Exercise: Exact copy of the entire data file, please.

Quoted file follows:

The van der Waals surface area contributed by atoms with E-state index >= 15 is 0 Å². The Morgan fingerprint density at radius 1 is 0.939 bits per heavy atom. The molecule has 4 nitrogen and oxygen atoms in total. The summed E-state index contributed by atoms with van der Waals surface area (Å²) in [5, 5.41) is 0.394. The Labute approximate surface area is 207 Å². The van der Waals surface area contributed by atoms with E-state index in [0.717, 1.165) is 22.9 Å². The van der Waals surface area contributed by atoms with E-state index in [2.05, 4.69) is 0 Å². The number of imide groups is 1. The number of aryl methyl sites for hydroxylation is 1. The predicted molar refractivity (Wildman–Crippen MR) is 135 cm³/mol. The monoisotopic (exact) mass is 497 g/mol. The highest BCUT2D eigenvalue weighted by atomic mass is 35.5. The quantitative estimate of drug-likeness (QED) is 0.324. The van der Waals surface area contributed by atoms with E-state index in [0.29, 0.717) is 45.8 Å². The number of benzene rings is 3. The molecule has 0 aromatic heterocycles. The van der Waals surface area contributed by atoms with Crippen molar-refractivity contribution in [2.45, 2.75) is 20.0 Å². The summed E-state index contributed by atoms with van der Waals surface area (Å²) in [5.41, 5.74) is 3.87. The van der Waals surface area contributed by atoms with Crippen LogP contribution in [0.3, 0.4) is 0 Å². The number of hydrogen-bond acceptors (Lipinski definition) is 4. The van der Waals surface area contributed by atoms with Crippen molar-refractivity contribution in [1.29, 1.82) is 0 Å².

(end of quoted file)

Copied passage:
The van der Waals surface area contributed by atoms with E-state index >= 15 is 0 Å². The Morgan fingerprint density at radius 1 is 0.939 bits per heavy atom. The molecule has 4 nitrogen and oxygen atoms in total. The summed E-state index contributed by atoms with van der Waals surface area (Å²) in [5, 5.41) is 0.394. The Labute approximate surface area is 207 Å². The van der Waals surface area contributed by atoms with E-state index in [0.717, 1.165) is 22.9 Å². The van der Waals surface area contributed by atoms with E-state index in [2.05, 4.69) is 0 Å². The number of imide groups is 1. The number of aryl methyl sites for hydroxylation is 1. The predicted molar refractivity (Wildman–Crippen MR) is 135 cm³/mol. The monoisotopic (exact) mass is 497 g/mol. The highest BCUT2D eigenvalue weighted by atomic mass is 35.5. The quantitative estimate of drug-likeness (QED) is 0.324. The van der Waals surface area contributed by atoms with E-state index in [0.29, 0.717) is 45.8 Å². The number of benzene rings is 3. The molecule has 0 aromatic heterocycles. The van der Waals surface area contributed by atoms with Crippen molar-refractivity contribution in [2.45, 2.75) is 20.0 Å². The summed E-state index contributed by atoms with van der Waals surface area (Å²) in [5.41, 5.74) is 3.87. The van der Waals surface area contributed by atoms with Crippen LogP contribution in [0.3, 0.4) is 0 Å². The number of hydrogen-bond acceptors (Lipinski definition) is 4. The van der Waals surface area contributed by atoms with Crippen molar-refractivity contribution in [1.29, 1.82) is 0 Å².